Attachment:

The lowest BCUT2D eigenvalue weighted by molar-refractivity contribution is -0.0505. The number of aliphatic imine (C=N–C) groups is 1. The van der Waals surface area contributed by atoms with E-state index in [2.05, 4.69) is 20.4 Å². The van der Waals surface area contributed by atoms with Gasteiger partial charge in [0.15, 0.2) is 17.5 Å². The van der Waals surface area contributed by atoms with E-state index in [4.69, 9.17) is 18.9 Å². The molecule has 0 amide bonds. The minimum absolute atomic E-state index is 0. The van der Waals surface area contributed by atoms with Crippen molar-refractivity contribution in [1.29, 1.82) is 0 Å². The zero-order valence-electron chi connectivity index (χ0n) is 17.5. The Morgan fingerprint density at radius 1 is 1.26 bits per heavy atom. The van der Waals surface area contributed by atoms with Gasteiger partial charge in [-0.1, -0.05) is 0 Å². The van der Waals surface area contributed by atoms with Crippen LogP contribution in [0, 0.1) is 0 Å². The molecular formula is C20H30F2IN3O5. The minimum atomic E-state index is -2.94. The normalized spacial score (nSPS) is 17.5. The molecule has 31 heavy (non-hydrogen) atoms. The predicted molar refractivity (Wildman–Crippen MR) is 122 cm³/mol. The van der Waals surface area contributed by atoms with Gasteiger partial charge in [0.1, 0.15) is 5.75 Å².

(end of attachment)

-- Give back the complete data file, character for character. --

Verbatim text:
The lowest BCUT2D eigenvalue weighted by molar-refractivity contribution is -0.0505. The number of aliphatic imine (C=N–C) groups is 1. The van der Waals surface area contributed by atoms with E-state index in [2.05, 4.69) is 20.4 Å². The van der Waals surface area contributed by atoms with Gasteiger partial charge in [0.15, 0.2) is 17.5 Å². The van der Waals surface area contributed by atoms with E-state index in [4.69, 9.17) is 18.9 Å². The molecule has 0 amide bonds. The minimum absolute atomic E-state index is 0. The van der Waals surface area contributed by atoms with Crippen molar-refractivity contribution in [1.29, 1.82) is 0 Å². The zero-order valence-electron chi connectivity index (χ0n) is 17.5. The Morgan fingerprint density at radius 1 is 1.26 bits per heavy atom. The van der Waals surface area contributed by atoms with Gasteiger partial charge in [-0.1, -0.05) is 0 Å². The van der Waals surface area contributed by atoms with Crippen LogP contribution in [0, 0.1) is 0 Å². The molecular formula is C20H30F2IN3O5. The minimum atomic E-state index is -2.94. The normalized spacial score (nSPS) is 17.5. The molecule has 31 heavy (non-hydrogen) atoms. The predicted molar refractivity (Wildman–Crippen MR) is 122 cm³/mol. The van der Waals surface area contributed by atoms with Gasteiger partial charge in [0.1, 0.15) is 5.75 Å².